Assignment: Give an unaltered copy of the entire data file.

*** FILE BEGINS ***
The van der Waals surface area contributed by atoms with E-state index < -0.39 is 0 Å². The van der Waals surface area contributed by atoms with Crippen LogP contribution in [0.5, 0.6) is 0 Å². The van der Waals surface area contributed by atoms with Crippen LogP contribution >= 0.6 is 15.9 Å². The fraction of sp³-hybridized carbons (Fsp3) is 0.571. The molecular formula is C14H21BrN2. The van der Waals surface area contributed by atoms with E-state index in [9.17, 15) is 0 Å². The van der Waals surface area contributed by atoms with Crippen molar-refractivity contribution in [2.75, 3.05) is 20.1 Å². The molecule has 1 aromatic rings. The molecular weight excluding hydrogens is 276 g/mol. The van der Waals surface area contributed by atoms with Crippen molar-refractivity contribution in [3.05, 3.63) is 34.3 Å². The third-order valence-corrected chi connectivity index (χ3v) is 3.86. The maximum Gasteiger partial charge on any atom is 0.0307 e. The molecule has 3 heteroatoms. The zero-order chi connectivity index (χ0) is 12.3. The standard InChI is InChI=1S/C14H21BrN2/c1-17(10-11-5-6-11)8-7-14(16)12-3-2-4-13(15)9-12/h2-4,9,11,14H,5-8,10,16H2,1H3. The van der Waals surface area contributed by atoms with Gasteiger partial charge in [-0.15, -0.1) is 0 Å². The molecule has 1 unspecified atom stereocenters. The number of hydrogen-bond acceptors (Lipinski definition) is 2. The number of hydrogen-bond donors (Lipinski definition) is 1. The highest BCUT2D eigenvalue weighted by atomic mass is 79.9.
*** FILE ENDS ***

The van der Waals surface area contributed by atoms with E-state index < -0.39 is 0 Å². The van der Waals surface area contributed by atoms with Crippen LogP contribution in [0.5, 0.6) is 0 Å². The van der Waals surface area contributed by atoms with Crippen LogP contribution >= 0.6 is 15.9 Å². The fraction of sp³-hybridized carbons (Fsp3) is 0.571. The molecular formula is C14H21BrN2. The van der Waals surface area contributed by atoms with E-state index in [9.17, 15) is 0 Å². The van der Waals surface area contributed by atoms with Crippen molar-refractivity contribution in [2.75, 3.05) is 20.1 Å². The molecule has 1 aromatic rings. The molecular weight excluding hydrogens is 276 g/mol. The van der Waals surface area contributed by atoms with Crippen molar-refractivity contribution in [3.05, 3.63) is 34.3 Å². The third-order valence-corrected chi connectivity index (χ3v) is 3.86. The maximum Gasteiger partial charge on any atom is 0.0307 e. The molecule has 3 heteroatoms. The zero-order chi connectivity index (χ0) is 12.3. The standard InChI is InChI=1S/C14H21BrN2/c1-17(10-11-5-6-11)8-7-14(16)12-3-2-4-13(15)9-12/h2-4,9,11,14H,5-8,10,16H2,1H3. The van der Waals surface area contributed by atoms with Gasteiger partial charge in [-0.15, -0.1) is 0 Å². The molecule has 1 unspecified atom stereocenters. The number of hydrogen-bond acceptors (Lipinski definition) is 2. The number of hydrogen-bond donors (Lipinski definition) is 1. The highest BCUT2D eigenvalue weighted by atomic mass is 79.9.